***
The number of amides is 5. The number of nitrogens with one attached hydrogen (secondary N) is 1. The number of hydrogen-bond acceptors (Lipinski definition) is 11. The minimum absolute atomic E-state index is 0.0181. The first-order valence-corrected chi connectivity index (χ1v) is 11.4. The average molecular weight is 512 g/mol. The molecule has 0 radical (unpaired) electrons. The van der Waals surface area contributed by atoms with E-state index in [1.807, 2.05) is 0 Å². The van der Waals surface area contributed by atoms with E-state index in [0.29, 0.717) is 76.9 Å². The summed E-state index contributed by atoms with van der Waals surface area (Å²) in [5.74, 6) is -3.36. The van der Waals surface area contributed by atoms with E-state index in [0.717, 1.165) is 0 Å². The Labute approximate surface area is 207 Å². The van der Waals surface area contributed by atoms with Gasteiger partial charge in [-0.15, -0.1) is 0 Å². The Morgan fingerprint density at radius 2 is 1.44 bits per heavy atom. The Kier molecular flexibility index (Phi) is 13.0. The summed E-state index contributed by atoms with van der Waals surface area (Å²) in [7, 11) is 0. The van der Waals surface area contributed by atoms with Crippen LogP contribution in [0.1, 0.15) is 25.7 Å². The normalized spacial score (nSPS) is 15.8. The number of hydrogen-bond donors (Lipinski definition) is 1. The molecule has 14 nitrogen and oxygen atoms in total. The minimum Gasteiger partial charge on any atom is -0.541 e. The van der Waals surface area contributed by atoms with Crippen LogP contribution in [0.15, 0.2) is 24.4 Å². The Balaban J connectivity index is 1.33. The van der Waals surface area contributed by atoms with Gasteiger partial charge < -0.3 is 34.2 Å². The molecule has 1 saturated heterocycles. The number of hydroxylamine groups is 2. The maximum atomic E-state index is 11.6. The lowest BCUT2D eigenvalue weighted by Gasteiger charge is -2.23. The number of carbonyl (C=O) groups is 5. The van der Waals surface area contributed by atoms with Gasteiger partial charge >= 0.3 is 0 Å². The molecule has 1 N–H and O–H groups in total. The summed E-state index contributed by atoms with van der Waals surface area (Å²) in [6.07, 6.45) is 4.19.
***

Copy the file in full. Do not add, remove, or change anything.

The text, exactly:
The number of amides is 5. The number of nitrogens with one attached hydrogen (secondary N) is 1. The number of hydrogen-bond acceptors (Lipinski definition) is 11. The minimum absolute atomic E-state index is 0.0181. The first-order valence-corrected chi connectivity index (χ1v) is 11.4. The average molecular weight is 512 g/mol. The molecule has 0 radical (unpaired) electrons. The van der Waals surface area contributed by atoms with E-state index in [1.807, 2.05) is 0 Å². The van der Waals surface area contributed by atoms with E-state index in [0.29, 0.717) is 76.9 Å². The summed E-state index contributed by atoms with van der Waals surface area (Å²) in [5.74, 6) is -3.36. The van der Waals surface area contributed by atoms with E-state index in [0.717, 1.165) is 0 Å². The Labute approximate surface area is 207 Å². The van der Waals surface area contributed by atoms with Gasteiger partial charge in [-0.15, -0.1) is 0 Å². The Morgan fingerprint density at radius 2 is 1.44 bits per heavy atom. The Kier molecular flexibility index (Phi) is 13.0. The summed E-state index contributed by atoms with van der Waals surface area (Å²) in [7, 11) is 0. The van der Waals surface area contributed by atoms with Crippen LogP contribution in [0.1, 0.15) is 25.7 Å². The normalized spacial score (nSPS) is 15.8. The number of hydrogen-bond donors (Lipinski definition) is 1. The molecule has 14 nitrogen and oxygen atoms in total. The minimum Gasteiger partial charge on any atom is -0.541 e. The van der Waals surface area contributed by atoms with Crippen LogP contribution in [0.15, 0.2) is 24.4 Å². The Balaban J connectivity index is 1.33. The van der Waals surface area contributed by atoms with Gasteiger partial charge < -0.3 is 34.2 Å². The molecule has 1 saturated heterocycles. The number of hydroxylamine groups is 2. The maximum atomic E-state index is 11.6. The lowest BCUT2D eigenvalue weighted by Gasteiger charge is -2.23. The number of carbonyl (C=O) groups is 5. The van der Waals surface area contributed by atoms with Gasteiger partial charge >= 0.3 is 0 Å². The molecule has 1 N–H and O–H groups in total. The summed E-state index contributed by atoms with van der Waals surface area (Å²) in [6.07, 6.45) is 4.19.